By 2020, Chetson was a donor to and volunteer for Sen. Bernie Sanders’ campaign for president. Sanders’ loss was disappointing, Chetson says. But it also made him think about running for office.
“There are two ways of winning a campaign,” he said. “The one way is to actually win the campaign, which is obviously what I intend to do. But the other way to win a campaign is to raise issues that you think are very important, and to have those issues reach a broader audience.”
His campaign’s most prominent issues have been cannabis and the death penalty. He also says that, under the Second Chance Act, he’d expunge the records of many 16- and 17-year-olds and end policies that criminalize poverty.
In addition, Chetson faults Freeman for her office’s high turnover. Asked what he would do differently, he says he’d ask Wake County to fund additional prosecutors, like Mecklenburg County does for its district attorney’s office.
“I don’t expect the Republican legislature, or even a Democratic legislature, to be like, ‘Oh, we’ll give you a million dollars,’” Chetson said. “But something’s got to change.”
The county already pays more than $7 million a year for the City-County Bureau of Investigation, which means Freeman doesn’t have to rely on the state crime lab.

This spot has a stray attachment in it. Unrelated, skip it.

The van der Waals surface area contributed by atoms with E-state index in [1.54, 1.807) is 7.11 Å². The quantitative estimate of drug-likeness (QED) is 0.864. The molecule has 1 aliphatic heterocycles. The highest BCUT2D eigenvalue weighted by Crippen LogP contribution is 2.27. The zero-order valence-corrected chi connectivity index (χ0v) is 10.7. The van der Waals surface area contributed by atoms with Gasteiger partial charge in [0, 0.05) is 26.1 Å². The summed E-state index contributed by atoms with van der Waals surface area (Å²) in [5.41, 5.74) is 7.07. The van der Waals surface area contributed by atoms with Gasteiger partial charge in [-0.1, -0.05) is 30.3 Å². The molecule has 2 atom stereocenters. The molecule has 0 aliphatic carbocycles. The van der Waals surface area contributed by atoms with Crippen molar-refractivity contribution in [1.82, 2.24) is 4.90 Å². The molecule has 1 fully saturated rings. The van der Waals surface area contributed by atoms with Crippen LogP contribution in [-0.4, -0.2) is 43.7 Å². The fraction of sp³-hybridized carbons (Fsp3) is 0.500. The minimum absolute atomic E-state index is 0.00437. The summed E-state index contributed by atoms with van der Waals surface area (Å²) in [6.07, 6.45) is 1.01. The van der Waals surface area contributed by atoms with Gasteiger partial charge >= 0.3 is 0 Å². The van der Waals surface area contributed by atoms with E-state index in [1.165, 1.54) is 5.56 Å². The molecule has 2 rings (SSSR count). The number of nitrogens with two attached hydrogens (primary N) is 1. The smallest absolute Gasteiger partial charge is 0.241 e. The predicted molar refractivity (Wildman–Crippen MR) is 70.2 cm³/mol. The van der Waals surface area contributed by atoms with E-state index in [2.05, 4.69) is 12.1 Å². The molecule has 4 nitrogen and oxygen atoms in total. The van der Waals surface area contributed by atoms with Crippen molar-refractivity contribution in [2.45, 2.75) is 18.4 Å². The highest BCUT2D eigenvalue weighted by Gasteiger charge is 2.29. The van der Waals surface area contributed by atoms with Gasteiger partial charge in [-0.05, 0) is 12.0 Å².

“If the legislature ultimately does not meet the demand, we will not have enough resources,” Freeman said. “But I think we collectively have chosen to continue to push the legislature to meet the demand. They have the resources to do what’s right.”
Sig Hutchinson, who chairs the Wake County Board of Commissioners, points out that the DA’s office isn’t alone in its predicament. The public defender’s office is about two-dozen positions short of what a 2019 study said it needed.
“There’s so many ways that we could improve the systems,” Hutchinson said. “But it’s so broken, so underfunded. Where do you start?”
In interviews, Chetson sometimes has a firmer grip on what he thinks is wrong than how he’ll fix it, which he attributes to Freeman’s lack of transparency. “So it’s hard for me to say, well, what would you do to change the office, beyond saying there need to be clear lines of accountability,” he said.
Freeman says Chetson doesn’t understand how the office works or the constraints it’s under. That, she argues, is a weakness.
“Leading an office within the criminal justice system that does the things we’ve talked about—keeps this community safe, but also makes sure that the criminal justice system is fair—is a difficult and complicated job,” she said during a Feb. 15 candidate forum. “I have the experience to do that. He doesn’t.”
Chetson, who has spent the last 11 years in a one-lawyer office, acknowledges that he’s asking voters to put him in charge of the county’s most powerful 43-lawyer firm. But he says he’ll bring in a leadership team with experience in prosecution and managing lawyers.
Also, he’s managed people before: “I was the vice president of a think tank back in ’04.”
Jeffrey Billman reports on criminal justice and politics from Durham. He is the former editor-in-chief of INDY Week. Tips: firstname.lastname@example.org.
This is a sidebar of The Assembly's larger exploration of the Wake County District Attorney's Office. That deep dive is linked here.